Benchmarking is a way to go backstage and watch another company’s performance from the wings, where all stage tricks and hurried realignments are visible.
In Joseph Juran’s 1964 book Managerial Breakthrough, he asked the question:
What is that organizations do that gets result so much better than ours?
The answer to this question opens door to benchmarking, an approach that is accelerating among many firms that have adopted the total quality management (TQM) philosophy.
The Essence of Benchmarking
The essence of benchmarking is the continuous process of comparing a company’s strategy, products, processes with those of the world leaders and best-in-class organizations.
The purpose is to learn how the achieved excellence, and then setting out to match and even surpass it.The justification lies partly in the question: “Why reinvent the wheel if I can learn from someone who has already done it?” However, Benchmarking is not a panacea that can replace all other quality efforts or management processes.
Levels of Benchmarking
- Internal benchmarking (within the company)
- Competitive or strategic benchmarking (Industry and competitors)
- Benchmarking outside the industry.
What benefits have been achieved by the organizations that have successfully completed their benchmarking programs?
There are three sets of benefits:
- Cultural Change
- Performance Improvement
- Human Resources
(A) Cultural Change: Benchmarking allows organizations to set realistic, rigorous new performance targets, and this process helps convince people of the credibility of these targets. It helps people to understand that there are other organizations who know and do job better than their own organization.
(B) Performance Improvement: Benchmarking allows the organization to define specific gaps in performance and to select the processes to improve. These gaps provide objectives and action plans for improvement at all levels of organization and promote improved performance for individual and group participants.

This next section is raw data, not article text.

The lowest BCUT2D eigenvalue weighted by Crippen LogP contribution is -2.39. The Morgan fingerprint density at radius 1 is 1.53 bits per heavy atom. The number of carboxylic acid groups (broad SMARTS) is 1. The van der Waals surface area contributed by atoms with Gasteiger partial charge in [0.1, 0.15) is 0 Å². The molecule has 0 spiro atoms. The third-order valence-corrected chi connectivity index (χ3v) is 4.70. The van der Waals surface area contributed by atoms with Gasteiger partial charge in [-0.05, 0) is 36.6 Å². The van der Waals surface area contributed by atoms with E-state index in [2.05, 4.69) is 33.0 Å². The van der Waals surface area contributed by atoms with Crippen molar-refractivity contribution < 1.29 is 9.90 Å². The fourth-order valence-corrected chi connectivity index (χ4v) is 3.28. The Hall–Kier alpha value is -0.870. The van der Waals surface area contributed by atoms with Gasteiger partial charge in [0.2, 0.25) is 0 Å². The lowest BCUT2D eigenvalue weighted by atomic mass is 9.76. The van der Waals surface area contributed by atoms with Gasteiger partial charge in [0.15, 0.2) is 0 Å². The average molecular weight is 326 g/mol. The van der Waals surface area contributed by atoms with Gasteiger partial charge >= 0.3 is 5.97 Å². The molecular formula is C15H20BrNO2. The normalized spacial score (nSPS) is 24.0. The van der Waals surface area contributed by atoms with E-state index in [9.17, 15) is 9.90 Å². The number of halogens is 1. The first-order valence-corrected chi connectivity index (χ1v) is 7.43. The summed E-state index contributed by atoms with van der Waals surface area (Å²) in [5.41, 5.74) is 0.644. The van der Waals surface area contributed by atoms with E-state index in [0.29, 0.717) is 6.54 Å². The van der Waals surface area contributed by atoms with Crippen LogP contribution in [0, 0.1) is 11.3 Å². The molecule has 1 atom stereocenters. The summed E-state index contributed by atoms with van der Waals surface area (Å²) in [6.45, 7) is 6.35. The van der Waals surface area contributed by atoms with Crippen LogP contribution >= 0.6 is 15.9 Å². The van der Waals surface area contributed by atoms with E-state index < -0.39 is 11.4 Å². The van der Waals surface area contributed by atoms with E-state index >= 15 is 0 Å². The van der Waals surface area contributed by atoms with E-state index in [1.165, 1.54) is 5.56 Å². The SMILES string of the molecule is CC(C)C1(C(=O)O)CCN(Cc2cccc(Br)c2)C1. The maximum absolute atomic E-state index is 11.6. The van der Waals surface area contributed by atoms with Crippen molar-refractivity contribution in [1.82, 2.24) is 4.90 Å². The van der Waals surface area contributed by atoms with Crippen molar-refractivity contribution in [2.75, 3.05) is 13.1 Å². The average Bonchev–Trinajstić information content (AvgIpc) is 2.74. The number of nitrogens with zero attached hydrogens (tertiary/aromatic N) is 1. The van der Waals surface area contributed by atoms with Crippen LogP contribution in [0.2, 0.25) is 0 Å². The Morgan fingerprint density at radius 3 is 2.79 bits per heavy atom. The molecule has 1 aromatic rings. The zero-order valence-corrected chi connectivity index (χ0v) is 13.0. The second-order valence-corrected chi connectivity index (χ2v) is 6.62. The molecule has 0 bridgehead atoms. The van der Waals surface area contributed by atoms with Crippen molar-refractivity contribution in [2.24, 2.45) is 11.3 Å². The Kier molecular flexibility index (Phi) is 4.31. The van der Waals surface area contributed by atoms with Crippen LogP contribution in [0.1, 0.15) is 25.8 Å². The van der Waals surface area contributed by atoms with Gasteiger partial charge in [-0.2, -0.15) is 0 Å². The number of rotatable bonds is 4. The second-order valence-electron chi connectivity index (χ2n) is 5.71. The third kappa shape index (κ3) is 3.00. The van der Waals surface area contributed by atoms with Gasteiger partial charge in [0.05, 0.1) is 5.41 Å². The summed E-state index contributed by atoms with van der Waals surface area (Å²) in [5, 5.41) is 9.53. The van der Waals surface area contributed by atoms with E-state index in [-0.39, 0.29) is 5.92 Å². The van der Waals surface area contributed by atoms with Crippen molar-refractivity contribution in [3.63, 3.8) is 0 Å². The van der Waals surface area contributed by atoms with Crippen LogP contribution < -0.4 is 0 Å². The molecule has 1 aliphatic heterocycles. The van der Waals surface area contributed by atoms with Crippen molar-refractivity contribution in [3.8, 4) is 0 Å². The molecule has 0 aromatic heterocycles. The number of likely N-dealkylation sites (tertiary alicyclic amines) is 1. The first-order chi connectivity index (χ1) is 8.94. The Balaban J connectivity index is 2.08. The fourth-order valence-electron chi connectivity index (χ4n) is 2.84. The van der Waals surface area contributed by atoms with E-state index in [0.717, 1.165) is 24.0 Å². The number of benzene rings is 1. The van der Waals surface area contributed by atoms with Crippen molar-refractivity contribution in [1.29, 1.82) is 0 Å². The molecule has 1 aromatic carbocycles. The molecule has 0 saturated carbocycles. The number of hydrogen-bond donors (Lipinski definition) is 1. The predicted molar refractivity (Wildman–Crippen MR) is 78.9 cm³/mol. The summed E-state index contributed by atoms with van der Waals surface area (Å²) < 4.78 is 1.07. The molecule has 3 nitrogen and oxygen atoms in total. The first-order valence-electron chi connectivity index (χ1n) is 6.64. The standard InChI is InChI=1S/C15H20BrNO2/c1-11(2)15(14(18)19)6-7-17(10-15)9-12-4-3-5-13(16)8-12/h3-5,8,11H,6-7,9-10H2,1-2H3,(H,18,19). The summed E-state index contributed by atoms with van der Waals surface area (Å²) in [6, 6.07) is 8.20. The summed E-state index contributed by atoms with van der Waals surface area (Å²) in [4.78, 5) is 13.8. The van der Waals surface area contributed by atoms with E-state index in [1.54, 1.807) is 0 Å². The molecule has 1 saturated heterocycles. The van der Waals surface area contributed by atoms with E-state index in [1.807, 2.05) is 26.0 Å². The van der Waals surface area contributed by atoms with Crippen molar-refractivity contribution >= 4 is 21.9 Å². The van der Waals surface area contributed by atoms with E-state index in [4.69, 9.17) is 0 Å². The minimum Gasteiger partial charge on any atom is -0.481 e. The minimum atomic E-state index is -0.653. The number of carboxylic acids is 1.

(C) Human Resources: Benchmarking provides basis for training. Employees begin to see gap between what they are doing and what best-in-class are doing. Closing the gap points out the need of personnel to be trained to learn techniques of problem solving and process improvement.
What theoretical model would you suggest to implement a benchmarking program?
Organizations that benchmark, adapt the process to best fit their own needs and culture. Although number of steps in the process may vary from organization to organization, the following six steps contain the core techniques:
- Decide what to benchmark.
2. Understand the current performance of your organization.
3. Do proper planning of what, how and when of benchmarking endeavor.
4. Study others well (the practices or system you wish to benchmark)
5. Gather data and learn from it.
6. Use the findings.